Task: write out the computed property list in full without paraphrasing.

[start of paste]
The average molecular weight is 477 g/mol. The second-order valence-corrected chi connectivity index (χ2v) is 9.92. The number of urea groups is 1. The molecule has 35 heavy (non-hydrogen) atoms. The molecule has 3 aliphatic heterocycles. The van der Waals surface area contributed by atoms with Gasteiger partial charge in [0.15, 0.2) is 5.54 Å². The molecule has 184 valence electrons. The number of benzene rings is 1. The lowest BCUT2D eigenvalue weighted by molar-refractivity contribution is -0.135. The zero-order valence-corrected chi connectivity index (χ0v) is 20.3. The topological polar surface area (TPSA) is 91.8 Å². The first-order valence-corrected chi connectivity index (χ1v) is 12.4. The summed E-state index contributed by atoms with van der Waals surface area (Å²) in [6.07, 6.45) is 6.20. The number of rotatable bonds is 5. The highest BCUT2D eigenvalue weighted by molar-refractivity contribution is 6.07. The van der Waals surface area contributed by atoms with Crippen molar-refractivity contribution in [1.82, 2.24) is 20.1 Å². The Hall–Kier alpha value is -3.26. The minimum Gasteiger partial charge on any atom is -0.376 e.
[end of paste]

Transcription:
The average molecular weight is 477 g/mol. The second-order valence-corrected chi connectivity index (χ2v) is 9.92. The number of urea groups is 1. The molecule has 35 heavy (non-hydrogen) atoms. The molecule has 3 aliphatic heterocycles. The van der Waals surface area contributed by atoms with Gasteiger partial charge in [0.15, 0.2) is 5.54 Å². The molecule has 184 valence electrons. The number of benzene rings is 1. The lowest BCUT2D eigenvalue weighted by molar-refractivity contribution is -0.135. The zero-order valence-corrected chi connectivity index (χ0v) is 20.3. The topological polar surface area (TPSA) is 91.8 Å². The first-order valence-corrected chi connectivity index (χ1v) is 12.4. The summed E-state index contributed by atoms with van der Waals surface area (Å²) in [6.07, 6.45) is 6.20. The number of rotatable bonds is 5. The highest BCUT2D eigenvalue weighted by molar-refractivity contribution is 6.07. The van der Waals surface area contributed by atoms with Crippen molar-refractivity contribution in [1.82, 2.24) is 20.1 Å². The Hall–Kier alpha value is -3.26. The minimum Gasteiger partial charge on any atom is -0.376 e.